A mute boy who has wondrous hearing, but how can he communicate? Bonaventure and his doting mother and Grand-mere Letice find a way.

Bonaventure lives in his father's childhood home with his mother and paternal grandmother. The house harbors three secrets - one in his mother's closet, one in his grandmother's prayer room, and the ghostly father of Bonadventure that only he can hear and communicate with that is until Trinidad comes to work for the family.

Trinidad and Bonadventure are drawn to one another - a celestial bond - Trinidad guides Bonadventure helping him bring peace to the guilt, mystery, and grief that his mother and grandmother each harbor in their heart. 

He also helps bring healing to his Grandmother Roman, the local postmistress, who feels it is her job to monitor the mail and packages of those around her. Sometimes a letter just needs to be misplaced - never to be delivered. She has a mission to heal her grandson for she feels his muteness is his choice, something he could easily overcome.

This year, She Reads has picked some excellent books for their selection of the month. In January, there was THE ART FORGER by B.A. Shapiro. In February, Julie Kibler's CALLING ME HOME, which has been picked up by Warner Bros. Could it be the next SECRET LIFE OF BEES or THE HELP? 

I hope you'll join us at She Reads this month for giveaways, blog posts, recipes, and our online discussion on Rita Leganski's THE SILENCE OF BONAVENTURE ARROW.

I am excited about making the Shoo Fly Marmalade featured by Ingrid at Edible Tapestry.

Sunday, March 10, 2013

Sunday Dinner: Remembering Mama's Homemade Easter Dresses

The Thompson Kids in 1973
When I was a child, the weeks before Easter, Mama would be working fervently at her sewing machine making our new Easter dresses. Sometimes my sister and I matched exactly and other times our outfits complimented one another. I loved that blue and white checked dress, but it sure did itch.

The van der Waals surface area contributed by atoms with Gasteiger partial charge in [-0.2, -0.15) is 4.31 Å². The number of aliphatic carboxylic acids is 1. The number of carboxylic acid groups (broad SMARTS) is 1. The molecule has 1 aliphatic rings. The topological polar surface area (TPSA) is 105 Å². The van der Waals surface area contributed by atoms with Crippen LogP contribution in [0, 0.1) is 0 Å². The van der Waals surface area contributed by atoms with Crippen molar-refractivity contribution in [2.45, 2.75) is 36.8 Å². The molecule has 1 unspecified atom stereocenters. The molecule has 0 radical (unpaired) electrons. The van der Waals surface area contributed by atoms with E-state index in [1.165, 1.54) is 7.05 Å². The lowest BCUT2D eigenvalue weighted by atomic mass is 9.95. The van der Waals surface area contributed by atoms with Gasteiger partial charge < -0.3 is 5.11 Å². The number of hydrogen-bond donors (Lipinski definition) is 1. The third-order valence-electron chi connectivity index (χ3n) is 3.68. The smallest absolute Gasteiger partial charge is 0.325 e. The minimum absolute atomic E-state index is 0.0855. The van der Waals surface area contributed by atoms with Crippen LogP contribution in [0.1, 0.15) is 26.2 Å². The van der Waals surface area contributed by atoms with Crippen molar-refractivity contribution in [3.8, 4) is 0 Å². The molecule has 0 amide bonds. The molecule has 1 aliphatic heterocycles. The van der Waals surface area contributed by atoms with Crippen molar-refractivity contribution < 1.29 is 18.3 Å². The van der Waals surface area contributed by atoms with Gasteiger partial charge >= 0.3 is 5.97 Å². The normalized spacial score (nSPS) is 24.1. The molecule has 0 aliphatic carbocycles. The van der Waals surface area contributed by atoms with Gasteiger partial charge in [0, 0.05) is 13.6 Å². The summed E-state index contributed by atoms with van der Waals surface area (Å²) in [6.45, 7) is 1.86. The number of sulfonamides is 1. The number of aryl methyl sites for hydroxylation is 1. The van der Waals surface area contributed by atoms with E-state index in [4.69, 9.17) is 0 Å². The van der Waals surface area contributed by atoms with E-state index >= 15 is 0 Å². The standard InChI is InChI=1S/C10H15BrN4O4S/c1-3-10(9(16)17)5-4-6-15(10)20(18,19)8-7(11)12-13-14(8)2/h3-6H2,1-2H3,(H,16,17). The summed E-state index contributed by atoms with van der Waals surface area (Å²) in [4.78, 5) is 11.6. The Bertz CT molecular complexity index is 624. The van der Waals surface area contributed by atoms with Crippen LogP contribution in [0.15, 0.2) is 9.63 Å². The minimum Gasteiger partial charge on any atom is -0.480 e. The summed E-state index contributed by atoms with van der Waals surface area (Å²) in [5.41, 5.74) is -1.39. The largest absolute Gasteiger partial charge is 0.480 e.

On Easter Sunday after lunch, we would all go outside looking for the Easter eggs. There was always a blue egg hidden on top of the power box. Grandmother's house was painted Easter egg blue. When asked why she chose such a bright color, she said that it didn't look that bright on the swatch and she was too embarrassed to ask the painter to change it.

Today I'm taking it easy. We're having a taco bar, where everyone can assemble their own tacos or taco salads. For dessert, my little brother Dennis' favorite, banana pudding.

Friday, March 8, 2013

Remembering Mike

Connie and Mike Summer of 2008
Four years ago today my husband Mike passed away. Mike was diagnosed with cancer in March of 2008. The doctor gave him weeks to live. We prayed for a miracle — we prayed for more time, and thankfully God granted that request and we had 336 more days.

What I have found since losing Mike is that we cling to and appreciate the memories. Mike was fond of saying that it was just the average ordinary days that tended to be the most extraordinary. We spent our time sitting at Cleveland park watching the ducks, sitting at the small local airport watching the airplanes take off and land, and countless hours on the deck out back listening to the crickets chirp and enjoying the evening breeze. And for all those moments, I am forever thankful.